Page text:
The recent surge in mortgage rates is likely forcing cash-strapped buyers in many markets to target smaller, more affordable homes, according to the latest report from real estate firm Redfin released Wednesday.
The median size of homes affordable on a $3,000 monthly budget has plunged by at least 100 square feet in 29 of the 50 most populous US metro areas, according to Redfin’s calculations.
That figure assumes a 20% down payment and the current 6.7% mortgage rate — which has more than doubled since January.
“For buyers who need a home right now — and can still afford it — compromise is the name of the game,” said Redfin senior economist Sheharyar Bokhari.
“Some buyers will choose to sacrifice on location or move further away from the city center so they can get the space they want, while others will settle on a smaller home in their ideal location,” Bokhari added.
Home affordability has plummeted in recent months as buyers face various budgetary challenges, including overheated pandemic-era home prices, the highest mortgage rates since the Great Recession and decades-high inflation.
Demand has cooled to the point that home prices have begun to fall in many markets — though they are still significantly higher than they were even last year. Redfin economists noted that low inventory levels have kept prices from falling below their year-ago peaks.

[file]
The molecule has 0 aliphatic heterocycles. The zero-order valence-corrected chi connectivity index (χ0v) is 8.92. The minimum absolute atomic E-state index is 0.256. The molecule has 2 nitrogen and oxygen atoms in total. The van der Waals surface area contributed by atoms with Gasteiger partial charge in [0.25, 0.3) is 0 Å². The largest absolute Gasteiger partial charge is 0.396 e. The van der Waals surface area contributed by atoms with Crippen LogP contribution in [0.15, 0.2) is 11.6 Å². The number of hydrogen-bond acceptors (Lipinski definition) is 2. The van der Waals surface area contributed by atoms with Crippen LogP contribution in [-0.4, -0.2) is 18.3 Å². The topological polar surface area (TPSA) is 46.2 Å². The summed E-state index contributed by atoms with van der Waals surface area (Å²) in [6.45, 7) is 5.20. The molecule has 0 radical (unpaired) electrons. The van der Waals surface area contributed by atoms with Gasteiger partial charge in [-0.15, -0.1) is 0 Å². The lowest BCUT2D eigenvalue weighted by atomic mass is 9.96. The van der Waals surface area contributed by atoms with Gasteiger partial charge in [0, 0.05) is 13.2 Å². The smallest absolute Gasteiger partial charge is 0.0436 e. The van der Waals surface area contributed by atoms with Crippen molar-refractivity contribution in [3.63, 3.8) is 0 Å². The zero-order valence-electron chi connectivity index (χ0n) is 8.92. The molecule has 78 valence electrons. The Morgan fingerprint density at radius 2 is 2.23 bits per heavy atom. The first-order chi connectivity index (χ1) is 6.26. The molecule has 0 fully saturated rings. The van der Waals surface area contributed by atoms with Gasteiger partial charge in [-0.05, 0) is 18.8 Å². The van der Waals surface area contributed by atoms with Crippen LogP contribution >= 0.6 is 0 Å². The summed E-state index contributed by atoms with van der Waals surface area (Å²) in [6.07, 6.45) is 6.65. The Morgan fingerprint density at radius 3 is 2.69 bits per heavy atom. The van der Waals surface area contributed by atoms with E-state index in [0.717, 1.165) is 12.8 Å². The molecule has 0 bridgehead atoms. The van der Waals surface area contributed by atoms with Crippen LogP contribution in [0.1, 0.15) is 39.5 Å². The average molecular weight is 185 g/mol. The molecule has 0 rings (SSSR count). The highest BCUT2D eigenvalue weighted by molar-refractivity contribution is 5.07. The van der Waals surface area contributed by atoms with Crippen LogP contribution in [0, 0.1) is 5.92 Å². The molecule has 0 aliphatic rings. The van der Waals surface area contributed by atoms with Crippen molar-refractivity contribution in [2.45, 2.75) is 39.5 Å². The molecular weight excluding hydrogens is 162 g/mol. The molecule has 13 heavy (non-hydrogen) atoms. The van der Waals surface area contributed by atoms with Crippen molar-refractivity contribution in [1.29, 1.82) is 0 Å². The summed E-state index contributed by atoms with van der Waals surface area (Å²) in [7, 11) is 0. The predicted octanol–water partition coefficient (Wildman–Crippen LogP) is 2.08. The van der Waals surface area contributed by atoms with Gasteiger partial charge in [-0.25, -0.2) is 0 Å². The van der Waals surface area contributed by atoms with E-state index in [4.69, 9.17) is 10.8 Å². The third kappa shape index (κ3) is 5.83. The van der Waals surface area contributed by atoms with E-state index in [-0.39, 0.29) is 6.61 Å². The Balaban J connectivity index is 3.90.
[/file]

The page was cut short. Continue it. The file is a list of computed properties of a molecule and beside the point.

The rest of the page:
Of the top 50 metro areas, six markets currently have a projected affordable home size of less than 1,000 square feet — including the New York metro area.
The downsizing trend is most notable in the housing market of San Diego, California, where the theoretical size of an affordable home as plunged by 435 square feet over the last year.
The average San Diego homebuyer would cough up more than $5,000 in their monthly mortgage payment, up from the approximately $3,500 payment they would have had last year on a median-price home.
“That means buyers need to search for cheaper homes, which typically translates to smaller ones,” Redfin added in a blog post.
The Newark, NJ metro area ranked second with a decline of 431 square feet, followed by Nassau County, NY at 412 square feet, Denver, Colo. at 362 square feet and Portland, Ore. At 296 square feet.
Redfin based its calculations on median list prices for homes on sale, mortgage rates and available housing inventory on Sept. 29 of this year compared to one year earlier.
The housing slowdown is apparent in the volume of mortgage applications, which fell to its slowest pace since 1997 this week, according to the Mortgage Bankers Association. Refinancing applications have plummeted to a 22-year low due to the sharp spike in mortgage rates.